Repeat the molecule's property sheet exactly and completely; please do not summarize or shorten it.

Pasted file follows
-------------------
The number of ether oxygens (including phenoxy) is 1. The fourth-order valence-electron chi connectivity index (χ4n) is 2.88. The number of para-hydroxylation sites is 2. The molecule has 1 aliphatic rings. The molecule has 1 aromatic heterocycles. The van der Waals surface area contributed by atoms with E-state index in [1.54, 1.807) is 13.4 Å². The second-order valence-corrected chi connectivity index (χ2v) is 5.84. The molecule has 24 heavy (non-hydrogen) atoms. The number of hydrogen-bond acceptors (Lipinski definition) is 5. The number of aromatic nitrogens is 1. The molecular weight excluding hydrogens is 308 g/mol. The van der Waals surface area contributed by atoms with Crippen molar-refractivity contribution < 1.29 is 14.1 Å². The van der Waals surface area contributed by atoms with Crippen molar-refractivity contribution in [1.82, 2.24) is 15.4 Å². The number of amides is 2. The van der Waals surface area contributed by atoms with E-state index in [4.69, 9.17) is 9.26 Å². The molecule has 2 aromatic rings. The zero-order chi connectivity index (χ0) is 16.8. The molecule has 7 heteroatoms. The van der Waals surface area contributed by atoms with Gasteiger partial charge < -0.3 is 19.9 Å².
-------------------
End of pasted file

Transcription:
The number of ether oxygens (including phenoxy) is 1. The fourth-order valence-electron chi connectivity index (χ4n) is 2.88. The number of para-hydroxylation sites is 2. The molecule has 1 aliphatic rings. The molecule has 1 aromatic heterocycles. The van der Waals surface area contributed by atoms with E-state index in [1.54, 1.807) is 13.4 Å². The second-order valence-corrected chi connectivity index (χ2v) is 5.84. The molecule has 24 heavy (non-hydrogen) atoms. The number of hydrogen-bond acceptors (Lipinski definition) is 5. The number of aromatic nitrogens is 1. The molecular weight excluding hydrogens is 308 g/mol. The van der Waals surface area contributed by atoms with Crippen molar-refractivity contribution < 1.29 is 14.1 Å². The van der Waals surface area contributed by atoms with Crippen molar-refractivity contribution in [1.82, 2.24) is 15.4 Å². The number of amides is 2. The van der Waals surface area contributed by atoms with E-state index in [4.69, 9.17) is 9.26 Å². The molecule has 2 aromatic rings. The zero-order chi connectivity index (χ0) is 16.8. The molecule has 7 heteroatoms. The van der Waals surface area contributed by atoms with Gasteiger partial charge < -0.3 is 19.9 Å².